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Enjoy Magazine

Trinity Community Food Outreach

05/27/2019 11:00AM ● By Emily Miranda

Reach Out

June 2019

By Emily J. Miranda
Photo Courtesy of Trinity Community Food Outreach

FIVE YEARS AGO, a passionate group of individuals decided to start a food outreach to benefit local nonprofits and the community. The goal? That no one should go hungry. 

“We had the idea to start the Trinity Community Food Outreach in order to purchase nonperishable food from Feeding America and start a storefront to sell the products to local food pantries, soup kitchens or any nonprofit at no additional cost to them,” explains Jeffry England, executive director of the Trinity Community Food Outreach and the Trinity County Food Bank. The group also wished to use their resources to aid wildfire victims. 

Their dream became reality in May 2015, when the Trinity Community Food Outreach gained nonprofit status. Word caught on, and in June 2016 the outreach purchased a 12-foot box truck with a grant from the McConnell Fund of the Shasta Regional Community Foundation, making transportation of goods more feasible. They hit another milestone when the outreach’s secretary, Connor Nixon, along with the community and local businesses raised more than $24,000 to remodel an unused section of the food bank into an operational storefront.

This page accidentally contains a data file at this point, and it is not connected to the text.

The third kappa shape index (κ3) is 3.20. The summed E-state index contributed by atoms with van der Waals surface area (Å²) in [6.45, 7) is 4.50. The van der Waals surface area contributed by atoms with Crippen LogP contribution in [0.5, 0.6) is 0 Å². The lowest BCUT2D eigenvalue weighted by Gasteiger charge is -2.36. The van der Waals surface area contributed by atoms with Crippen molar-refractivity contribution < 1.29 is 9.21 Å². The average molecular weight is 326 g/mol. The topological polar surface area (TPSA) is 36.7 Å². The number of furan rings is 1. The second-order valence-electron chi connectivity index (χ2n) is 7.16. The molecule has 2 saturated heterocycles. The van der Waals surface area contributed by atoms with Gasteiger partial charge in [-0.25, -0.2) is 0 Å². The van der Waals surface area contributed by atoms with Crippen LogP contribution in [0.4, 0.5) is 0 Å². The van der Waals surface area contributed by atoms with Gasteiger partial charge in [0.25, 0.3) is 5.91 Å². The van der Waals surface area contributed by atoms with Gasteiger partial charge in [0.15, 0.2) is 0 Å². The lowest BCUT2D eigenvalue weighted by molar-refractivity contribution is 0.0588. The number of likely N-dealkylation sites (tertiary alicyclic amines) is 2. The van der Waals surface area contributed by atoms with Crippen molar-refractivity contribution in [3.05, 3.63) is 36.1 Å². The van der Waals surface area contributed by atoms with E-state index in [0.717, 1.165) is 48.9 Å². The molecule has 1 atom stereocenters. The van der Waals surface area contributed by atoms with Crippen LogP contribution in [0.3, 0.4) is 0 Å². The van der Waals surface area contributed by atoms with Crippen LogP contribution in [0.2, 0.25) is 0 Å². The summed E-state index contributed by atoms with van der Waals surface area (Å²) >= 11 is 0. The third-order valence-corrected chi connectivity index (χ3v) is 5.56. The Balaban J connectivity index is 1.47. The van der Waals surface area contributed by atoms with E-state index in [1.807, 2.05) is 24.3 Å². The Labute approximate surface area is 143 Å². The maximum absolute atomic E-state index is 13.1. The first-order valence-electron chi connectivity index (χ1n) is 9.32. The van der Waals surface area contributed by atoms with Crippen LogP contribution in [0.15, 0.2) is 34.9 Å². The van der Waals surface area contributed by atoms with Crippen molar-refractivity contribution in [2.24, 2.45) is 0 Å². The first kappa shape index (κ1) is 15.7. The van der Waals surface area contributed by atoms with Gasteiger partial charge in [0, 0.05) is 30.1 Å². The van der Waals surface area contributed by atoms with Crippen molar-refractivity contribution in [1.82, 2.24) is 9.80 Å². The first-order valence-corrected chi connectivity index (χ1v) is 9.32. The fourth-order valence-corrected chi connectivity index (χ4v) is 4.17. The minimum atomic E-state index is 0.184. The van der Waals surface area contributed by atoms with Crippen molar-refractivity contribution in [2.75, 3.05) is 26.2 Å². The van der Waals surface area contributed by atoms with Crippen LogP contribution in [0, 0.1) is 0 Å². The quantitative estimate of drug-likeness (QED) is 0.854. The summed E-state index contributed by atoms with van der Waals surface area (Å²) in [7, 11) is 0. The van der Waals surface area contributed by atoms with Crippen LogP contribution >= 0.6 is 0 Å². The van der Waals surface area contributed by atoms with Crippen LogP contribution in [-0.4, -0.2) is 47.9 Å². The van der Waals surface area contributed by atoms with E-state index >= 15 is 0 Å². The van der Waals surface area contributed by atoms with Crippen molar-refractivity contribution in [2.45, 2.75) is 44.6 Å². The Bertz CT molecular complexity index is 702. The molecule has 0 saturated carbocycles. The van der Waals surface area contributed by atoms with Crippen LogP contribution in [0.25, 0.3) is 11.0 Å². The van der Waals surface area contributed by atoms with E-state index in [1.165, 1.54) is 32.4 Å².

This has allowed “soup kitchens, food pantries, senior centers and local nonprofits to purchase food at the same cost that we purchased it for,” says England. A $25 fee covers transportation and maintenance costs for their truck. “To date we have sold over $75,000 worth of food. Also, once a month we pick up purchased food from Feeding America and pallets of free produce, bread and other food items, dividing all the free food between food pantries, soup kitchens and senior centers,” England adds. 

They partnered with Pay It Forward Humboldt in 2017 during the aftermath of the Helena Fire, and more recently in the aftermath of the Camp Fire, gathering and delivering donations for survivors. They also helped purchase a full box truck and large trailer to transport donations collected by Karen Sundt to Camp Fire survivors in Magalia. Furthermore, they assisted Fido Pet Food Bank from Oregon City, Ore. in transporting more than 5,000 pounds of pet food to Chico to give out to Camp Fire survivors.

“Last August we also held a two day, stuff-the-truck event in the Holiday Market parking lot, to help replace food that was spoiled when Lewiston Carr Fire evacuees lost power,” says England. 

The food outreach has gone above and beyond, caring not only for its own community but also its neighboring counties.  And with the Trinity County Board of Supervisors’ recent financial collaboration with both the Trinity Community Food Outreach and the Trinity County Food Bank, food coming into Trinity County has tripled, making its mission to ensure “that no one should go hungry” closer than ever before. •

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